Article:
This month the garden has had me both giddy with excitement and near sobbing with frustration. I was in Adelaide for the first week of the new year and was thrilled to find everything thriving when I came home, thanks to a particularly wonderful house sitter. I spent a happy week digging up potatoes and beetroots; cutting bouquets of fresh blooms and chamomile; and picking beans, cucumbers, lettuce and strawberries. The tomato plants were heavy with green fruit and my basil and mint were thriving. I’m not going to lie; I was pretty goddamned proud of myself.
But the thing about January is that it gets warm, and in Melbourne this past week it has felt hotter than the surface of the sun. 40°C+ for days on end. It was also, conveniently, the week our garden tap decided to break. Yaysies. So despite me spending the better part of an hour every day sloshing buckets of water from the laundry to the garden in heat-induced hysteria, the garden is looking so hot right now, and that’s not a good thing.
The cool change finally hit last night, so this morning after I roused myself from the mess of empty Zooper Dooper wrappers and melted ice packs on the living room floor, I spent a few hours hacking away the worst of the scorched bits of the garden to give the new growth space to come through. Our garden’s not that large, but I filled an entire wheely bin with dead bits.
The good news is that, while it may take a while for the garden to recover, I think almost everything but my beans and a few potted herbs will survive.
Pre-heatwave garden amazement
First thing I did when I came home to Melbourne was weed the front lawn. It was quite a task.
Camomile flowers picked and laid out for drying to make tea.
…With some left over to brighten up the kitchen.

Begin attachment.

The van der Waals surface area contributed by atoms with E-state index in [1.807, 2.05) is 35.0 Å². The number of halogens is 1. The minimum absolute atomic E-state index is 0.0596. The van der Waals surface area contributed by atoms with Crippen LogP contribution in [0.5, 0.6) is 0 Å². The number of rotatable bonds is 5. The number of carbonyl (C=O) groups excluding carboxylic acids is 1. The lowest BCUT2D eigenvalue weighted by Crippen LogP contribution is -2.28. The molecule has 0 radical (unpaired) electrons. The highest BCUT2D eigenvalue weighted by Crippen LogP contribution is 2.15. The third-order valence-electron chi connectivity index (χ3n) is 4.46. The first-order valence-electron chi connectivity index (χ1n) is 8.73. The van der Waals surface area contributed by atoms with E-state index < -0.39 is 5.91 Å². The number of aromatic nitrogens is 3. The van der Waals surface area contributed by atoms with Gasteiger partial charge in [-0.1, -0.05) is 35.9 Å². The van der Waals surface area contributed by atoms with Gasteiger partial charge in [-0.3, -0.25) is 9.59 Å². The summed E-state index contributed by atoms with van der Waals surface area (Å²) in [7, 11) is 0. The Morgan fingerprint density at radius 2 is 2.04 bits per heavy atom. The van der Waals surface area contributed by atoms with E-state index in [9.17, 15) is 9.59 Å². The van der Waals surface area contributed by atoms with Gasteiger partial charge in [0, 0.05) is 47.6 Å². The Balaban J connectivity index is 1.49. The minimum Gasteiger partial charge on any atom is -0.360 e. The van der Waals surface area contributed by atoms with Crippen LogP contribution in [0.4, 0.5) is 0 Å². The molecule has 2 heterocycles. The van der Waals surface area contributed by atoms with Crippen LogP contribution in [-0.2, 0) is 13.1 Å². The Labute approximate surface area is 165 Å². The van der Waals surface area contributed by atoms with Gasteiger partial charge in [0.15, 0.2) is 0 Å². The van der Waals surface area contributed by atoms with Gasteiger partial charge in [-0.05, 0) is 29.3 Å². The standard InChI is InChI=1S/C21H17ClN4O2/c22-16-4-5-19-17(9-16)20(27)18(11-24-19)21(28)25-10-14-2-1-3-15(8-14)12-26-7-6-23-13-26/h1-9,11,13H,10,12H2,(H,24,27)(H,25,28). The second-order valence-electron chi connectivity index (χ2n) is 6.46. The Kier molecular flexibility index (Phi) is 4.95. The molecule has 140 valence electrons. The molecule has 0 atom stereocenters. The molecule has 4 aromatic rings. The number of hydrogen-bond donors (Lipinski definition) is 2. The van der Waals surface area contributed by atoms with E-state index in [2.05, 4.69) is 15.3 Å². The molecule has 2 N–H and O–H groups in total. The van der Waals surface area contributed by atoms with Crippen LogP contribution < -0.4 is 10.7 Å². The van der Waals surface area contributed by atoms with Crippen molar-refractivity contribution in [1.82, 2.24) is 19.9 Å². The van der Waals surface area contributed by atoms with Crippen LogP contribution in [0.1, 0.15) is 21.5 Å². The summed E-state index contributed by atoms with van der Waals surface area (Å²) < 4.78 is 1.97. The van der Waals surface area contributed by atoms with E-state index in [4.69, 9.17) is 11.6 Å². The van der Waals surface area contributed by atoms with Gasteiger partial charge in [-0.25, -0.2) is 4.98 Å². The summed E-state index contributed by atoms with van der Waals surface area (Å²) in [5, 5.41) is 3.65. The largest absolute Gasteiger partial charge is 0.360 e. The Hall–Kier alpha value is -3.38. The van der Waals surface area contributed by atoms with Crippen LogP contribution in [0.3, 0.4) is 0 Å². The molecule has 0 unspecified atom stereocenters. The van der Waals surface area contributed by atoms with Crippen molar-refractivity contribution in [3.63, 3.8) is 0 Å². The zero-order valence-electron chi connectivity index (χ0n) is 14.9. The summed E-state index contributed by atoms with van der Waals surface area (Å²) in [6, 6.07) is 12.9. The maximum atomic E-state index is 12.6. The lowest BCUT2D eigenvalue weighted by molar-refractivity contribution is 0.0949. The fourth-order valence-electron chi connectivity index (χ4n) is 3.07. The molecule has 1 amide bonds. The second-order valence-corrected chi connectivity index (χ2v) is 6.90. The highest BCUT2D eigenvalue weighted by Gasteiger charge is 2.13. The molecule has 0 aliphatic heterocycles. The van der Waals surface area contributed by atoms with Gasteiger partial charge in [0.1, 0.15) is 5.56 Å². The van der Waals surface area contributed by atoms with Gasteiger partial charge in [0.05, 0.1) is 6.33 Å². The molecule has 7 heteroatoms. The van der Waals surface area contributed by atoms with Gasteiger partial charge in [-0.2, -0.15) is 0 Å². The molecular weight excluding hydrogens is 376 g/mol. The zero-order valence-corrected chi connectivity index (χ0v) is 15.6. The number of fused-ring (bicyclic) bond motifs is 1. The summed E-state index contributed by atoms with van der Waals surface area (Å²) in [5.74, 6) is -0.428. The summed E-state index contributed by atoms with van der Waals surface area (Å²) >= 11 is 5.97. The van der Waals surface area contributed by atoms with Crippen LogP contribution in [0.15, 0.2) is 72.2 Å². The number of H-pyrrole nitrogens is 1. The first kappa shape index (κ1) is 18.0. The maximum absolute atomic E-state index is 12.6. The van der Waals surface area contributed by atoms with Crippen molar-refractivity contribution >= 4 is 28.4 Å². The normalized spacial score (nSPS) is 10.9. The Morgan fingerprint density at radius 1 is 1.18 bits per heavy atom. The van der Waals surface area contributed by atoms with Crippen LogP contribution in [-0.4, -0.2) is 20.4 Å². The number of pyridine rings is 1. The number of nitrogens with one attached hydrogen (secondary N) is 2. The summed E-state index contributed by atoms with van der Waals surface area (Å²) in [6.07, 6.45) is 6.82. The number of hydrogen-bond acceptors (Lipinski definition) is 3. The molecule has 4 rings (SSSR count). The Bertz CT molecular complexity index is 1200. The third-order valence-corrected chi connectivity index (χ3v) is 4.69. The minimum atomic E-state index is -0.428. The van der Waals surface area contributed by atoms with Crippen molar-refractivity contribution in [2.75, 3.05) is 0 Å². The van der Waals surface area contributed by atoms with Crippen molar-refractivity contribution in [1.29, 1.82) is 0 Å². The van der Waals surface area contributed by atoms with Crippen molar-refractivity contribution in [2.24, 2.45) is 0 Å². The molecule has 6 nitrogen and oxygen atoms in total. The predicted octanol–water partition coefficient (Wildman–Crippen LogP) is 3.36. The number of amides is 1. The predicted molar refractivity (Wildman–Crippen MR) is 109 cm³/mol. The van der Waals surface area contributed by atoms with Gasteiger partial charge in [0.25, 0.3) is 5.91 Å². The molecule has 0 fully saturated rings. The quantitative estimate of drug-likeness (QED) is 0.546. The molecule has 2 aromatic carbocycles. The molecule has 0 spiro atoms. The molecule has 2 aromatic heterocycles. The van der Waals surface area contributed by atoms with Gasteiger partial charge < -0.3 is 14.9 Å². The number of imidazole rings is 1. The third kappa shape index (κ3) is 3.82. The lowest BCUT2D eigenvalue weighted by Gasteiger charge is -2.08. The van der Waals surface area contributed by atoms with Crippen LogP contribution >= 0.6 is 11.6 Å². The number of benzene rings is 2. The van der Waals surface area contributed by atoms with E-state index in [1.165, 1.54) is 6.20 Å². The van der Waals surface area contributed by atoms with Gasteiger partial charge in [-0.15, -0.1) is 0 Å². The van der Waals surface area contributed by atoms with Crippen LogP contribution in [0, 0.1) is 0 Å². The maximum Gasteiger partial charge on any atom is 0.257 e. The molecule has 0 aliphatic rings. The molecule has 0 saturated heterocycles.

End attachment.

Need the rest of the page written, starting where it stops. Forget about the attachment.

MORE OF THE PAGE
First beetroots of the season!
Tiny alpine strawberries.
First (and sadly probably last) beans of the season.
First potatoes of the season! These are Dutch cream potatoes, and it was my first time growing them. They taste uh-mazing, and it was heaps of fun digging around in the dirt to find them.
Neon pink roses cut from a little bush growing down the side of the house.
Love in a mist, which I grew from seed in spring, finally flowered!
Post-heatwave – we will rebuild
This. This happened. In four days. I am gutted.
The backyard looking very dry.
Potato grave. Although, potatoes do actually do die off about now, so that’s not really the heatwave’s fault.
The beans were definitely the hardest hit.
Lemon verbena looking a little yellow, but growing steadily, nonetheless.
The nasturtiums weren’t looking so great, but I cut away all the dead bits, and there’s still a bit of life in them yet.
Same goes with the raspberry bush.
Lettuce no.1 freaked out and went to seed. I’ve left it there, in all its phallic glory.
Lettuce no. 2, still doing well.
The beetroots had a lot of dead leaves, but I’ve cut those away.
Strawberries look a little thirsty, but they’re hardy little buggers.
Mint: completely unfased.
In fact, it continues to take over EVERYTHING.
And the basil appears to be thriving, which is a huge victory, considering this is the third lot I’ve had to grow this year after the others got eaten.
But the real success stories are the tomatoes. I’ve had a couple of the tiny berry ones ripen, and they were delicious. It’s hard to see here, but the bushes are full of green fruit. Not long now!
Even the two plants that sprung up from last year’s seed are doing well.
The front yard has seen better days.
The two bushes in front of the pillars were covered in dead flowers. Walking up to the front door was like, ‘Hey, welcome to death.’ So I cut as much of the dead bits off as I could.
Same goes for the hydrangeas.
…And the roses. At the start of the week they were covered in flowers, but they were all brown by this morning.
However, some of the flowers have soldiered on, and they make me so happy with their little ‘f*&k you’ to the sun and all it’s terrible fury.
And that, as they say, is all, folks. Hopefully February will bring many more eats and green treats and the sun will leave Melbourne alone, as it’s want to do 360 days of the year.